Misunderstandings: Feeling and Thinking

Misunderstandings. There are so many ways that we can misunderstand each other. We like the Myers Briggs for its non-pathologizing approach to understanding and describing the differences among human beings.

Yesterday we were talking to a young woman who told us of a “classic” misunderstanding that potentially could have had a catastrophic outcome.

The young woman was talking with her beau about difficult topics (hurt feelings, feelings that both were having of not being loved or appreciated).

The two of them are examples of the wonders and challenges of relationships between people who are quite different from each other (no boredom, lots of confusion and potential irritation).

She is, in the lexicon of Myers Briggs, a “feeling” type. She makes judgments about things based on values and deeply held feelings. He is a “thinking” type. He makes judgments about things based on rational analysis, weighing the pro’s and con’s.

As the conversation proceeded they both retreated into their most comfortable modes of thought. She became more emotional and he became more rational. As she described it,

“I was becoming hysterical – do I need to cut myself open to show I bleed… I was filled with anger and feeling that I am being “honest”  by expressing that anger ever more vigorously. He was increasingly rational and obsessional… this made me feel worse… more desperate and more misunderstood.  Finally he lashed out at me as I am crying and I just get hysterical… I go out on the balcony and I am planning suicidal destruction…fortunately  he came out… said he was sorry and gave me a hug. That was the perfect thing to do.”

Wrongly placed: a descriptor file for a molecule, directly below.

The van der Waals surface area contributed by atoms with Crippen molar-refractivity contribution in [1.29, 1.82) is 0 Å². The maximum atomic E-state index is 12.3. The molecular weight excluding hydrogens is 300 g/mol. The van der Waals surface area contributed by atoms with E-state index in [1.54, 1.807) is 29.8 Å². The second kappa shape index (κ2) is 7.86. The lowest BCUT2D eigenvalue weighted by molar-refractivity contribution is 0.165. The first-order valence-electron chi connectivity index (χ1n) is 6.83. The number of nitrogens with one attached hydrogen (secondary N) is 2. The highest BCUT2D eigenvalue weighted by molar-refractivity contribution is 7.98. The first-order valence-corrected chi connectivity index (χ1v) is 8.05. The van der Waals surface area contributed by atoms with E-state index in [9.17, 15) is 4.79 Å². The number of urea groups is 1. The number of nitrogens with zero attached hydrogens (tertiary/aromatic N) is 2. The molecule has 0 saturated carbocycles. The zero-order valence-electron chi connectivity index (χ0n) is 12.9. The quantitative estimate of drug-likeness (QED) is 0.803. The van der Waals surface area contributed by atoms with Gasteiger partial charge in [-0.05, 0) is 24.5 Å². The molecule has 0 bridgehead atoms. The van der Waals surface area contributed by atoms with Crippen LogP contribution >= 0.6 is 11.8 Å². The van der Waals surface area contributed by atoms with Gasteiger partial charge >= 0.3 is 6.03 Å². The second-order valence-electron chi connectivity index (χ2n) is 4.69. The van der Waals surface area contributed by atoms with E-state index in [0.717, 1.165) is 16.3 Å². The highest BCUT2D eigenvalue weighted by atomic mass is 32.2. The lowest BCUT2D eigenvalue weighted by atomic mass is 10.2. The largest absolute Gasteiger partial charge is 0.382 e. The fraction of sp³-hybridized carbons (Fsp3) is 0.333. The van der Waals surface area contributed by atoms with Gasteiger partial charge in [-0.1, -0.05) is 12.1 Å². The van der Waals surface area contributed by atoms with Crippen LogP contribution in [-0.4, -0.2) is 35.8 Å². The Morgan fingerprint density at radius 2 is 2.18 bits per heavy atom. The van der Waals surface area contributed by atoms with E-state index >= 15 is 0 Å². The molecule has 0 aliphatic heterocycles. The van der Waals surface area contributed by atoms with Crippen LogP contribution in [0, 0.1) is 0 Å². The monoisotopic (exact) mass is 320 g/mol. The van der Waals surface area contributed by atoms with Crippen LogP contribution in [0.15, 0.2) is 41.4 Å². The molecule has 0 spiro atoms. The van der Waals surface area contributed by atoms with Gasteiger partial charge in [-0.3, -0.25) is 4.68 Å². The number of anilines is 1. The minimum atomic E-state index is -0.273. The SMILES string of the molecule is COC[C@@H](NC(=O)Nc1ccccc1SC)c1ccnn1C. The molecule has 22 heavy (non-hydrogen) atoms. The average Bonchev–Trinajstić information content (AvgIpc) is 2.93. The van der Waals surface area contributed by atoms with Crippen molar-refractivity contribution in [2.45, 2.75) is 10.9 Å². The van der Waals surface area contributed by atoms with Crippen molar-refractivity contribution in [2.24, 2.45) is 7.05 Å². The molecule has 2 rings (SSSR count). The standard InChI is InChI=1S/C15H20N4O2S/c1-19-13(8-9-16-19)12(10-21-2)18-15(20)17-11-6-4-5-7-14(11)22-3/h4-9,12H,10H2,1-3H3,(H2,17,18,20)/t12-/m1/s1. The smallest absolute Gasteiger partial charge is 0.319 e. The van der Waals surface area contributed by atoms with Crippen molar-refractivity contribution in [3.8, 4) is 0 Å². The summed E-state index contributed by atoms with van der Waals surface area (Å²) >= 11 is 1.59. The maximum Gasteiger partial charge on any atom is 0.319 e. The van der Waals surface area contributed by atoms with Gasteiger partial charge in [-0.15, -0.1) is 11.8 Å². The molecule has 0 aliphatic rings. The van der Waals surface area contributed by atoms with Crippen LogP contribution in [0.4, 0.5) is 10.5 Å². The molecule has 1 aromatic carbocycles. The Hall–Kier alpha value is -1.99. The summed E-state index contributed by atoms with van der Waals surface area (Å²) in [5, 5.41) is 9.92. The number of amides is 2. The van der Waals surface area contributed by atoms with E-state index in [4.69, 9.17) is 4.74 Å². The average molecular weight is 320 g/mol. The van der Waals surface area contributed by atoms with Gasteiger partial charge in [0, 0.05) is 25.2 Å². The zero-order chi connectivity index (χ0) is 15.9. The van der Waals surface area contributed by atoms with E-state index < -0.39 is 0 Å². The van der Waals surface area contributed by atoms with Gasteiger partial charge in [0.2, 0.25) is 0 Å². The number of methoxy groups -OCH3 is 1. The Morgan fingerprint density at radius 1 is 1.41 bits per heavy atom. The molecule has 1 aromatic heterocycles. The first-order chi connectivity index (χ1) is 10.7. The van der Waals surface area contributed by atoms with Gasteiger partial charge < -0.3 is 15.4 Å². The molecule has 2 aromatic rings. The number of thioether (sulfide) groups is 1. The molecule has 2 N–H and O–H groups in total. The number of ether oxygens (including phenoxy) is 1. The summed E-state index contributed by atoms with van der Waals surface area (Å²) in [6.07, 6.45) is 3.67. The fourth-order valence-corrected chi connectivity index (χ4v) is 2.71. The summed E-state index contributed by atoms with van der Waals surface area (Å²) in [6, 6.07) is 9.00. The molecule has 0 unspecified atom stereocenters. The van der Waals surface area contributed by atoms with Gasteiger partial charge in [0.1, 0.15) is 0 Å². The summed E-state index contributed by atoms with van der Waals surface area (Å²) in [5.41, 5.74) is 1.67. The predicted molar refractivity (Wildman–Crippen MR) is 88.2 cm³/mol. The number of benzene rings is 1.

Take home lessons –

  1. The way I think through problems is not the only way that is “OK.”
  2. Vehement and energetic emotion is not usually more “honest” than an awareness of the many feelings we have about someone (love, hate, anger, caring…).
  3. We don’t get an owner’s manual when we get married… but sometimes it can be helpful to do some exercises (counseling, taking a Myers-Briggs, going on a retreat) to try to understand each other better…